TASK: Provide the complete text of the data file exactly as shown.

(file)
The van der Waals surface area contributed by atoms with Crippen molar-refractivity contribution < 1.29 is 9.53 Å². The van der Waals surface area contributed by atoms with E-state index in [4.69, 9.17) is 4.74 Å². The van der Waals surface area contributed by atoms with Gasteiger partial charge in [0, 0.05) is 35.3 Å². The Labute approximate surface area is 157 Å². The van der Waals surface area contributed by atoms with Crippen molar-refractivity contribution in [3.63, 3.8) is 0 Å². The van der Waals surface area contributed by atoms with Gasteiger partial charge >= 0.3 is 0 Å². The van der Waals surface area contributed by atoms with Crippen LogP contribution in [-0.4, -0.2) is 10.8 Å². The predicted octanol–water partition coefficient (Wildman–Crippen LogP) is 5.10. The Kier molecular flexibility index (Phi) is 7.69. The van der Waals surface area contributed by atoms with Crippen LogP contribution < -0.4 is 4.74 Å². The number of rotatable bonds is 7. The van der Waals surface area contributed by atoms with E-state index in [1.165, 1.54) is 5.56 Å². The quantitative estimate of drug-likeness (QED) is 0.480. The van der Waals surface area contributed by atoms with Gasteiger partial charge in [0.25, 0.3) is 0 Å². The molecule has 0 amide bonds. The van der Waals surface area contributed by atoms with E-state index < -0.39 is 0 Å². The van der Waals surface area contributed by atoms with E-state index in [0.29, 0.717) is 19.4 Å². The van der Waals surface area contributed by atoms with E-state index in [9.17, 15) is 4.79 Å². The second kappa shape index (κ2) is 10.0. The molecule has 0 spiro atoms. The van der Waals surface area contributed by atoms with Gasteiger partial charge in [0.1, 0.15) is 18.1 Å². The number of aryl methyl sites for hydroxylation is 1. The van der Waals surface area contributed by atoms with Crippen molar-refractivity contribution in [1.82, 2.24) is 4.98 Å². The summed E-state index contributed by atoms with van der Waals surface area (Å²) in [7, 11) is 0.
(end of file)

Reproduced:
The van der Waals surface area contributed by atoms with Crippen molar-refractivity contribution < 1.29 is 9.53 Å². The van der Waals surface area contributed by atoms with E-state index in [4.69, 9.17) is 4.74 Å². The van der Waals surface area contributed by atoms with Gasteiger partial charge in [0, 0.05) is 35.3 Å². The Labute approximate surface area is 157 Å². The van der Waals surface area contributed by atoms with Crippen molar-refractivity contribution in [3.63, 3.8) is 0 Å². The van der Waals surface area contributed by atoms with Gasteiger partial charge >= 0.3 is 0 Å². The van der Waals surface area contributed by atoms with Crippen LogP contribution in [-0.4, -0.2) is 10.8 Å². The predicted octanol–water partition coefficient (Wildman–Crippen LogP) is 5.10. The Kier molecular flexibility index (Phi) is 7.69. The van der Waals surface area contributed by atoms with Crippen LogP contribution < -0.4 is 4.74 Å². The number of rotatable bonds is 7. The van der Waals surface area contributed by atoms with E-state index in [1.165, 1.54) is 5.56 Å². The quantitative estimate of drug-likeness (QED) is 0.480. The van der Waals surface area contributed by atoms with Gasteiger partial charge in [0.25, 0.3) is 0 Å². The molecule has 0 amide bonds. The van der Waals surface area contributed by atoms with E-state index < -0.39 is 0 Å². The van der Waals surface area contributed by atoms with E-state index in [0.29, 0.717) is 19.4 Å². The van der Waals surface area contributed by atoms with E-state index in [9.17, 15) is 4.79 Å². The second kappa shape index (κ2) is 10.0. The molecule has 0 spiro atoms. The van der Waals surface area contributed by atoms with Gasteiger partial charge in [0.1, 0.15) is 18.1 Å². The number of aryl methyl sites for hydroxylation is 1. The van der Waals surface area contributed by atoms with Crippen molar-refractivity contribution in [1.82, 2.24) is 4.98 Å². The summed E-state index contributed by atoms with van der Waals surface area (Å²) in [7, 11) is 0.